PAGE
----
There is no sense of a grander design, of a smooth, calculated flow to the material either on an episodic basis or as components in a serialized narrative. I already mentioned that Crowley (and Pizzolatto's storytelling, finally) keep up a brisk pace, which is good, but the flip-side is that scenes follow one another in seemingly random fashion (aside from the effective cross-cutting between the four characters' dismal downfalls early in the episode). The car is moving, but we aren't sure anyone is actually driving. In avoiding the dead space, Pizzolatto and Crowley also don't allow the necessary moments to breathe. As with Davis' rape story, Bezzerides' sister scene evokes no sense of actually being lived-in (basically "You got into CalArts?" "Oh great, awesome!" as they awkwardly kick the sand). This could be played as a failed attempt of two characters to connect but instead, due to staging, shot selection and the brevity of the exchange, it plays as the failure of two actors and especially their director.
Pity that this has turned into such a negative review. More than halfway through the episode, I was mostly having a good time and expected to introduce this piece by declaring this my favorite episode so far. Certainly it avoids the pitfalls of the previous four chapters, and next week's preview looks even more promising. And as I hoped last time, we get long stretches with the characters, watching them struggle with their own disastrous lives. Woodrugh's mother has stolen all his money from the war, while mocking his sexuality, as, um "weird" (the show's coy refusal to use the "g" word has made this storyline a self-parody). Bezzerides is relegated to cage duty and forced to endure oafish goading in her sexual harassment workshop. Semyon moves out of his big house while his wife reveals complete disillusionment with his backslide. Velcoro, now working for Semyon, is about to lose his son in a custody battle - and possibly find out he's not the father though I suspect the show will try to surprise us by going in the other direction. While some of these moments are handled much better (or much, much worse) than others, they are all potentially intriguing situations.
Surprisingly, the investigation is moving along too. The missing hard-drive (presumably stolen by the bird-man from the snuff house) comes into play, when Semyon is essentially promised back into the land deal if he can dig it up. Caspere's diamonds are linked to both Velcoro's dead partner and Bezzerides' missing girl case, while photos from the parties lead Velcoro to attack the sniveling shrink. This promising sequence is embarrassingly executed: the psychiatrist's sneering demeanor turns on a dime, the info-dump of exposition is barely disguised by the bloodshed, and Velcoro's vicious manhandling plays more like comically over-the-top fanservice than genuine necessity. For me, at least, this humiliation clears the doctor of any further suspicion as Caspere's killer. Someone else was wearing that bird mask, and I still like the idea - as others have suggested - that the bird-man was actually a bird-woman, and the missing maid has something to do with Velcoro's shooting and/or Caspere's death. Maybe she has a connection to Semyon too, and purposefully sabotaged his business ventures at the same time she dispatched her abuser, killing - pardon the expression - two birds with one stone? It all could become rather silly, but at least has the virtue of originality.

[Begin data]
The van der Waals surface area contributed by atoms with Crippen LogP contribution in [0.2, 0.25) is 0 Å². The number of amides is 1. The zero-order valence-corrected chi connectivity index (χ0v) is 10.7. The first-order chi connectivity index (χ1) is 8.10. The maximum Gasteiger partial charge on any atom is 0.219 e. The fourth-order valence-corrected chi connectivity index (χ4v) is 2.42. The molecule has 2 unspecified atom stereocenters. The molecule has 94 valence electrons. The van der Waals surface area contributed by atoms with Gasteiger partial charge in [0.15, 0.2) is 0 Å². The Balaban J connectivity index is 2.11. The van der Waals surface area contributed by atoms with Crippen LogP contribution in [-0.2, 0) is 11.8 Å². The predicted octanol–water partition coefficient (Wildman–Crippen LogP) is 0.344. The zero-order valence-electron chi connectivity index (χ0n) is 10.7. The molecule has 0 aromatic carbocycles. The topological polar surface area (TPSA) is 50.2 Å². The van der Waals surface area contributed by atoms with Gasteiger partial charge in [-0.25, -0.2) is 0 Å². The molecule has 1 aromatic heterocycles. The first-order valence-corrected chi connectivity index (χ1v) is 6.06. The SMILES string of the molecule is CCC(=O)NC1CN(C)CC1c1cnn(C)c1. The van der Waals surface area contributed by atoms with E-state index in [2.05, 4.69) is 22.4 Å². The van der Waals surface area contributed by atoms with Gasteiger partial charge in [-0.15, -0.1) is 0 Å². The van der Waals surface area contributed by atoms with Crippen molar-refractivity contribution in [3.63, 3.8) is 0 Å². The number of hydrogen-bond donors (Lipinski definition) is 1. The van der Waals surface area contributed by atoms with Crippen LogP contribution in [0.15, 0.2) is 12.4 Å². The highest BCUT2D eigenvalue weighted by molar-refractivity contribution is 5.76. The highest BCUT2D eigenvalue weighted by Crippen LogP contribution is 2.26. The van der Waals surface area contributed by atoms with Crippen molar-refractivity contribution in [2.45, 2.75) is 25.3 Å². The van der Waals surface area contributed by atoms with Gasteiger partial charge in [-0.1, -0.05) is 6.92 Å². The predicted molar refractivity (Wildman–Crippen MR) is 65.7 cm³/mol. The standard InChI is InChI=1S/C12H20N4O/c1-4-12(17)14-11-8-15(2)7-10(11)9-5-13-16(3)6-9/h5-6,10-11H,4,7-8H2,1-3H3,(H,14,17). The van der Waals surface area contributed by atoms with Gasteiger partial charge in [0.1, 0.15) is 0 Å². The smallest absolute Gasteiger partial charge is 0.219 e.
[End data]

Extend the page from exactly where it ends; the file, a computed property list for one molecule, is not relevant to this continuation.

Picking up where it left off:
Most of all, the episode succeeds in creating a sense of openness. I really liked the scene near the end where Bezzerides and Woodrugh follow a lead to a house in the woods. They discover a cabin with a bloody chair and carion birds flying overhead; increasingly we are getting into the territory of season 1's murderous and corrupt cult, though we've still only gotten two scenes with Bezzerides' father (maybe he's the killer and they're saving him for last). There really is a lot of potential here for the last three episode but just as True Detective resolves one issue, it opens up another. Next week's quality will depend on the director as much as anything and I hope Pizzolatto is learning his lesson from the lukewarm reaction to this season. For the next installment he needs to swallow his pride and bring on a single director whose vision can complement and yes, even at times curtail his own. I don't see it happening (profiles and interviews suggest he is deeply invested in seeing himself as the heroic sole showrunner, standing astride the TV world) but it is a shame to see this much potential going to waste.
After watching "Other Lives," I am relieved that the show has stopped spinning in circles, convinced that it is not going to come anywhere near the heights of season one, and worried that nobody - not the actors, certainly not the musical-chairs directors, not even the mastermind writer himself - has any grasp on the big picture. I hope next week's episode is really good, and it looks like it very well may be. I've heard good things about the director in advance, and the preview has a number of cool ideas, like Bezzerides going undercover in the club and Semyon and Velcoro, who have the show's best high-tension chemistry, facing off in Semyon's new home while his wife hovers somewhere offscreen. (After all, Velcoro now knows he was set up to kill the wrong man over a decade ago.) But even if the next entry is stellar I think it's fair to say the idea of a consistently masterful season-to-season True Detective is a lost cause. True Detective season 1's elevated status was a fluke, or rather it came about for very, very specific reasons which Nic Pizzolatto has no desire to repeat.